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Lord Eatwell: My Lords, I am grateful to the Minister for his reply. However, he will not be at all surprised to hear that I find it enormously disappointing. In fact, I find it distressing in the sense that he has reiterated the point--in a way he answered the point made by the noble Lord, Lord Newby--that the FSA cannot be, in the words of the noble Lord, Lord Newby, the referee. It cannot determine the rules. However, it is the regular user whom the Government believe to determine what the FSA can say. I find that position very worrying.

The noble Lord has pointed out the difficulties of the approach taken by myself and the noble Lord, Lord Lipsey. I have some sympathy with the strictures

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which he has brought to bear upon our formulation. However, I find his argument that the reasonable regular user and reasonable persons would expect the markets to be free and fair nai ve in the light of behaviour in financial and commodity markets around the world. That is not how markets work. I regret to say that we shall have to return to this matter at Third Reading if by that time the Government have not considered these matters further and taken the steps which will rescue this part of the Bill and allow them to achieve the goal they seek. I beg leave to withdraw the amendment.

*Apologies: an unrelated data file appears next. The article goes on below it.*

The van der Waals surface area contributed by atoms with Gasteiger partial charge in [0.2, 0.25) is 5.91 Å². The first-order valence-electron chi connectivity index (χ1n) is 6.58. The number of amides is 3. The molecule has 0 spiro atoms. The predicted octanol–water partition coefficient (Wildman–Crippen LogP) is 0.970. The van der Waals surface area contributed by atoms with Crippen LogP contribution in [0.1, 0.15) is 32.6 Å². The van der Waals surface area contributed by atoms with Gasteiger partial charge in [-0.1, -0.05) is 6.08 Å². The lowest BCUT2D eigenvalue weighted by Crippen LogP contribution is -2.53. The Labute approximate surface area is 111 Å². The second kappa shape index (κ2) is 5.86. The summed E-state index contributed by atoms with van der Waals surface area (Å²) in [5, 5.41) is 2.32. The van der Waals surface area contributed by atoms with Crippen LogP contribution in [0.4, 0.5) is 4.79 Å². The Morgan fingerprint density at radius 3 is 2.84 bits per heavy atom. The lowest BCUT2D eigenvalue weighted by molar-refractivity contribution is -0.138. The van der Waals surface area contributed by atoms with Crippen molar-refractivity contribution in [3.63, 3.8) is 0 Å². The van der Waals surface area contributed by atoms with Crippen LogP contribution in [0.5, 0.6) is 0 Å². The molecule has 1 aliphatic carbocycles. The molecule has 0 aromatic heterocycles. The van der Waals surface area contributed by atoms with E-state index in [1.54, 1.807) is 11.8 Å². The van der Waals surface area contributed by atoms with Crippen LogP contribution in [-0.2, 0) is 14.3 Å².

Amendment, by leave, withdrawn.

Lord Fraser of Carmyllie moved Amendment No. 133AA:


    Page 56, line 18, leave out ("may") and insert ("shall after consultation with all relevant interests").

The noble and learned Lord said: My Lords, we have had such an interesting and important debate that it is something of an unnecessary interlude to interject this amendment. I cannot wait to get back to the next part of our debate, which I promise the Minister will be somewhat shorter than the first part.

The amendment seeks to ensure that the Treasury will consult with all relevant interests before prescribing the markets to which the clause applies. If the Minister's response is, "Of course", that will be more than sufficient for my purposes. I beg to move.